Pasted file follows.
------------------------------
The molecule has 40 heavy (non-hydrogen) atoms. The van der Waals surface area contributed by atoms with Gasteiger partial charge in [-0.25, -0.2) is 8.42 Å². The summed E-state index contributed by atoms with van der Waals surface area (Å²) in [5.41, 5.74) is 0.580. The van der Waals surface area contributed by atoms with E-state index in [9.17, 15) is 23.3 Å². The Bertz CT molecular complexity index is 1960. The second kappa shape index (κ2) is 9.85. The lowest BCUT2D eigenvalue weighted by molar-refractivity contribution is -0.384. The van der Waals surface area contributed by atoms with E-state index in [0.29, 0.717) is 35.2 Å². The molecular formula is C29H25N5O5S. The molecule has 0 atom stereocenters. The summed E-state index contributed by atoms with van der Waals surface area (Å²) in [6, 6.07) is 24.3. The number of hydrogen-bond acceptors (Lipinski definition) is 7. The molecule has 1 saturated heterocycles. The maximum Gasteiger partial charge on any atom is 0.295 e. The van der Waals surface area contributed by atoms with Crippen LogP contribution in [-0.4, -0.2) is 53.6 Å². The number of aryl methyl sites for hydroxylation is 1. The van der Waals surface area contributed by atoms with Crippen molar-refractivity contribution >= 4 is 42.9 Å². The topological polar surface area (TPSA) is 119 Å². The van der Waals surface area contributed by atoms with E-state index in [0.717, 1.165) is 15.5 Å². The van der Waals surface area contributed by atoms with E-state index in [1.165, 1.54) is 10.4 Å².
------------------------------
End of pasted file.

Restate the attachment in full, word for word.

The molecule has 40 heavy (non-hydrogen) atoms. The van der Waals surface area contributed by atoms with Gasteiger partial charge in [-0.25, -0.2) is 8.42 Å². The summed E-state index contributed by atoms with van der Waals surface area (Å²) in [5.41, 5.74) is 0.580. The van der Waals surface area contributed by atoms with E-state index in [9.17, 15) is 23.3 Å². The Bertz CT molecular complexity index is 1960. The second kappa shape index (κ2) is 9.85. The lowest BCUT2D eigenvalue weighted by molar-refractivity contribution is -0.384. The van der Waals surface area contributed by atoms with E-state index in [0.29, 0.717) is 35.2 Å². The molecular formula is C29H25N5O5S. The molecule has 0 atom stereocenters. The summed E-state index contributed by atoms with van der Waals surface area (Å²) in [6, 6.07) is 24.3. The number of hydrogen-bond acceptors (Lipinski definition) is 7. The molecule has 1 saturated heterocycles. The maximum Gasteiger partial charge on any atom is 0.295 e. The van der Waals surface area contributed by atoms with Crippen LogP contribution in [-0.4, -0.2) is 53.6 Å². The number of aryl methyl sites for hydroxylation is 1. The van der Waals surface area contributed by atoms with Crippen molar-refractivity contribution >= 4 is 42.9 Å². The topological polar surface area (TPSA) is 119 Å². The van der Waals surface area contributed by atoms with E-state index in [0.717, 1.165) is 15.5 Å². The van der Waals surface area contributed by atoms with E-state index in [1.165, 1.54) is 10.4 Å².